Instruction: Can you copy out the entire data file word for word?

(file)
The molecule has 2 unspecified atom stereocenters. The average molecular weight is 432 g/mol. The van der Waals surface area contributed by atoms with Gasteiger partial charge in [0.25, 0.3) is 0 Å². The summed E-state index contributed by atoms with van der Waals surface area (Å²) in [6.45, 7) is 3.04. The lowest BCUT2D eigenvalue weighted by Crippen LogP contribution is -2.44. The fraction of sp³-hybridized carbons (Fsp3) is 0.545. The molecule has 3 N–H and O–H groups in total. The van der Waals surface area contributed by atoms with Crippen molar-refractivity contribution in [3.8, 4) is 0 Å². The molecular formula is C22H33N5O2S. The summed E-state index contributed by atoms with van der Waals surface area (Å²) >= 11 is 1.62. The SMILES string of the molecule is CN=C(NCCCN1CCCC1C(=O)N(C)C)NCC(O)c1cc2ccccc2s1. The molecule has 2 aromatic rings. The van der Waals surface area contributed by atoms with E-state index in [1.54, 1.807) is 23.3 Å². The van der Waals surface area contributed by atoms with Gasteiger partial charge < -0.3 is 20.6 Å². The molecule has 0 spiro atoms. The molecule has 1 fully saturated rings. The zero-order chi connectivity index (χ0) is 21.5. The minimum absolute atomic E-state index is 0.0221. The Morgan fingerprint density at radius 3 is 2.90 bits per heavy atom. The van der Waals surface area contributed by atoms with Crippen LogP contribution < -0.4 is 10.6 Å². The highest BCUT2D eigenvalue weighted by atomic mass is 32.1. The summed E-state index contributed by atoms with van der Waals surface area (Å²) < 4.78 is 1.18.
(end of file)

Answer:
The molecule has 2 unspecified atom stereocenters. The average molecular weight is 432 g/mol. The van der Waals surface area contributed by atoms with Gasteiger partial charge in [0.25, 0.3) is 0 Å². The summed E-state index contributed by atoms with van der Waals surface area (Å²) in [6.45, 7) is 3.04. The lowest BCUT2D eigenvalue weighted by Crippen LogP contribution is -2.44. The fraction of sp³-hybridized carbons (Fsp3) is 0.545. The molecule has 3 N–H and O–H groups in total. The van der Waals surface area contributed by atoms with Crippen molar-refractivity contribution in [3.8, 4) is 0 Å². The molecular formula is C22H33N5O2S. The summed E-state index contributed by atoms with van der Waals surface area (Å²) >= 11 is 1.62. The SMILES string of the molecule is CN=C(NCCCN1CCCC1C(=O)N(C)C)NCC(O)c1cc2ccccc2s1. The molecule has 2 aromatic rings. The van der Waals surface area contributed by atoms with E-state index in [1.54, 1.807) is 23.3 Å². The van der Waals surface area contributed by atoms with Gasteiger partial charge < -0.3 is 20.6 Å². The molecule has 0 spiro atoms. The molecule has 1 fully saturated rings. The zero-order chi connectivity index (χ0) is 21.5. The minimum absolute atomic E-state index is 0.0221. The Morgan fingerprint density at radius 3 is 2.90 bits per heavy atom. The van der Waals surface area contributed by atoms with Crippen LogP contribution < -0.4 is 10.6 Å². The highest BCUT2D eigenvalue weighted by atomic mass is 32.1. The summed E-state index contributed by atoms with van der Waals surface area (Å²) < 4.78 is 1.18.